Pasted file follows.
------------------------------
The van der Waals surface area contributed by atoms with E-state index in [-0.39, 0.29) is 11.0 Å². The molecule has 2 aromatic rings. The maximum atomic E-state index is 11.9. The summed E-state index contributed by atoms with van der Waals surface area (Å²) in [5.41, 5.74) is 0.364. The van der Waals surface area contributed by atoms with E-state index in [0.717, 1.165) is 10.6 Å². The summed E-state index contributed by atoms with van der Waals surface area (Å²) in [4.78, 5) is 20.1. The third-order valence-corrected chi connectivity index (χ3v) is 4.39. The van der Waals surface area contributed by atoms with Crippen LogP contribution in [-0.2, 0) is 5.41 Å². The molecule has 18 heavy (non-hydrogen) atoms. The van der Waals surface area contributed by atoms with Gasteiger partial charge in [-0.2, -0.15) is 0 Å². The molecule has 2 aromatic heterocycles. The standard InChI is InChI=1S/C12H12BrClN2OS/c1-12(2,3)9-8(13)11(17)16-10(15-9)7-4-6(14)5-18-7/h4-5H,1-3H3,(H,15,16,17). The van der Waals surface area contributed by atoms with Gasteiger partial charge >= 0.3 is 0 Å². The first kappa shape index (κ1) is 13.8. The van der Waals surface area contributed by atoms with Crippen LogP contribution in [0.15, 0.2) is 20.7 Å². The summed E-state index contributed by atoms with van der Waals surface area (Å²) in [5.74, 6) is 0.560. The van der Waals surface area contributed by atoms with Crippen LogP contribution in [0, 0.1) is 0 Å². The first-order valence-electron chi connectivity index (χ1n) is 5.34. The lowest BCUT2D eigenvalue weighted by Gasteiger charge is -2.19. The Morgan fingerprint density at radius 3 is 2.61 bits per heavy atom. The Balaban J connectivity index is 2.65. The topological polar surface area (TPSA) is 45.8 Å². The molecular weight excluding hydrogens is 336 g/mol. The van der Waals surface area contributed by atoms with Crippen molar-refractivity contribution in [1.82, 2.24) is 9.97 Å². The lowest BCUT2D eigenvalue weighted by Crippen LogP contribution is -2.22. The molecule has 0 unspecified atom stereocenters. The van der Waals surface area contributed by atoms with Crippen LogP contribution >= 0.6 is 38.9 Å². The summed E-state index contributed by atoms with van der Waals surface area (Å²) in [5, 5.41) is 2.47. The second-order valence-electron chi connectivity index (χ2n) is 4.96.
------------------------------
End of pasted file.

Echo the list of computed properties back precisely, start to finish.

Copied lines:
The van der Waals surface area contributed by atoms with E-state index in [-0.39, 0.29) is 11.0 Å². The molecule has 2 aromatic rings. The maximum atomic E-state index is 11.9. The summed E-state index contributed by atoms with van der Waals surface area (Å²) in [5.41, 5.74) is 0.364. The van der Waals surface area contributed by atoms with E-state index in [0.717, 1.165) is 10.6 Å². The summed E-state index contributed by atoms with van der Waals surface area (Å²) in [4.78, 5) is 20.1. The third-order valence-corrected chi connectivity index (χ3v) is 4.39. The van der Waals surface area contributed by atoms with Crippen LogP contribution in [-0.2, 0) is 5.41 Å². The molecule has 18 heavy (non-hydrogen) atoms. The van der Waals surface area contributed by atoms with Gasteiger partial charge in [-0.2, -0.15) is 0 Å². The molecule has 2 aromatic heterocycles. The standard InChI is InChI=1S/C12H12BrClN2OS/c1-12(2,3)9-8(13)11(17)16-10(15-9)7-4-6(14)5-18-7/h4-5H,1-3H3,(H,15,16,17). The van der Waals surface area contributed by atoms with Gasteiger partial charge >= 0.3 is 0 Å². The first kappa shape index (κ1) is 13.8. The van der Waals surface area contributed by atoms with Crippen LogP contribution in [0.15, 0.2) is 20.7 Å². The summed E-state index contributed by atoms with van der Waals surface area (Å²) in [5.74, 6) is 0.560. The van der Waals surface area contributed by atoms with Crippen LogP contribution in [0, 0.1) is 0 Å². The first-order valence-electron chi connectivity index (χ1n) is 5.34. The lowest BCUT2D eigenvalue weighted by Gasteiger charge is -2.19. The Morgan fingerprint density at radius 3 is 2.61 bits per heavy atom. The Balaban J connectivity index is 2.65. The topological polar surface area (TPSA) is 45.8 Å². The molecular weight excluding hydrogens is 336 g/mol. The van der Waals surface area contributed by atoms with Crippen molar-refractivity contribution in [1.82, 2.24) is 9.97 Å². The lowest BCUT2D eigenvalue weighted by Crippen LogP contribution is -2.22. The molecule has 0 unspecified atom stereocenters. The van der Waals surface area contributed by atoms with Crippen LogP contribution >= 0.6 is 38.9 Å². The summed E-state index contributed by atoms with van der Waals surface area (Å²) in [5, 5.41) is 2.47. The second-order valence-electron chi connectivity index (χ2n) is 4.96.